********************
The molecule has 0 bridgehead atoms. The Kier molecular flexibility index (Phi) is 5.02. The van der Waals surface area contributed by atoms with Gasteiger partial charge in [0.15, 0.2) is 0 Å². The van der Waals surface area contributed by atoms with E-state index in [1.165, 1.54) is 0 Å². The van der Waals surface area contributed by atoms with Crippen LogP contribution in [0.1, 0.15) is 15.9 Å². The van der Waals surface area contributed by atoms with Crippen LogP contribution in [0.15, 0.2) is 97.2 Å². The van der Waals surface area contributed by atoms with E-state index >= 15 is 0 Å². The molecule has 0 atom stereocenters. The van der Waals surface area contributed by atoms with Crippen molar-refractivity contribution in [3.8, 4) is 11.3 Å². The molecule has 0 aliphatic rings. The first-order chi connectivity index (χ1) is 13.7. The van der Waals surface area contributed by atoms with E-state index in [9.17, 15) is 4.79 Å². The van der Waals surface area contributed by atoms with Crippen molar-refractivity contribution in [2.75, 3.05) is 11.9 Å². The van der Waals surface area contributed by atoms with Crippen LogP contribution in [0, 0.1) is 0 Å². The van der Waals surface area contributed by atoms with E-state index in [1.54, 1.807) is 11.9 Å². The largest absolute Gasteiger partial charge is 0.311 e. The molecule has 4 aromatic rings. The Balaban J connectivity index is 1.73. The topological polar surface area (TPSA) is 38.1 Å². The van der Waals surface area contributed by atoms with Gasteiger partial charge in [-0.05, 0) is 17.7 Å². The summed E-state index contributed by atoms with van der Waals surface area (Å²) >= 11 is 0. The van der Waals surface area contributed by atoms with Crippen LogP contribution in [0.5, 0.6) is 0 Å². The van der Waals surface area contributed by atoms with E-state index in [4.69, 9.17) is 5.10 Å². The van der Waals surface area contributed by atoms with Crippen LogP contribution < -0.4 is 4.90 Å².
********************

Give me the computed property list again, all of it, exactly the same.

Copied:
The molecule has 0 bridgehead atoms. The Kier molecular flexibility index (Phi) is 5.02. The van der Waals surface area contributed by atoms with Gasteiger partial charge in [0.15, 0.2) is 0 Å². The van der Waals surface area contributed by atoms with E-state index in [1.165, 1.54) is 0 Å². The van der Waals surface area contributed by atoms with Crippen LogP contribution in [0.1, 0.15) is 15.9 Å². The van der Waals surface area contributed by atoms with Crippen LogP contribution in [0.15, 0.2) is 97.2 Å². The van der Waals surface area contributed by atoms with E-state index >= 15 is 0 Å². The molecule has 0 atom stereocenters. The van der Waals surface area contributed by atoms with Crippen molar-refractivity contribution in [3.8, 4) is 11.3 Å². The molecule has 0 aliphatic rings. The first-order chi connectivity index (χ1) is 13.7. The van der Waals surface area contributed by atoms with E-state index in [9.17, 15) is 4.79 Å². The van der Waals surface area contributed by atoms with Crippen molar-refractivity contribution in [2.75, 3.05) is 11.9 Å². The van der Waals surface area contributed by atoms with Crippen LogP contribution in [0, 0.1) is 0 Å². The van der Waals surface area contributed by atoms with E-state index in [1.54, 1.807) is 11.9 Å². The largest absolute Gasteiger partial charge is 0.311 e. The molecule has 4 aromatic rings. The Balaban J connectivity index is 1.73. The topological polar surface area (TPSA) is 38.1 Å². The van der Waals surface area contributed by atoms with Gasteiger partial charge in [-0.05, 0) is 17.7 Å². The summed E-state index contributed by atoms with van der Waals surface area (Å²) >= 11 is 0. The van der Waals surface area contributed by atoms with Crippen LogP contribution in [0.5, 0.6) is 0 Å². The van der Waals surface area contributed by atoms with E-state index in [4.69, 9.17) is 5.10 Å². The van der Waals surface area contributed by atoms with Crippen LogP contribution < -0.4 is 4.90 Å².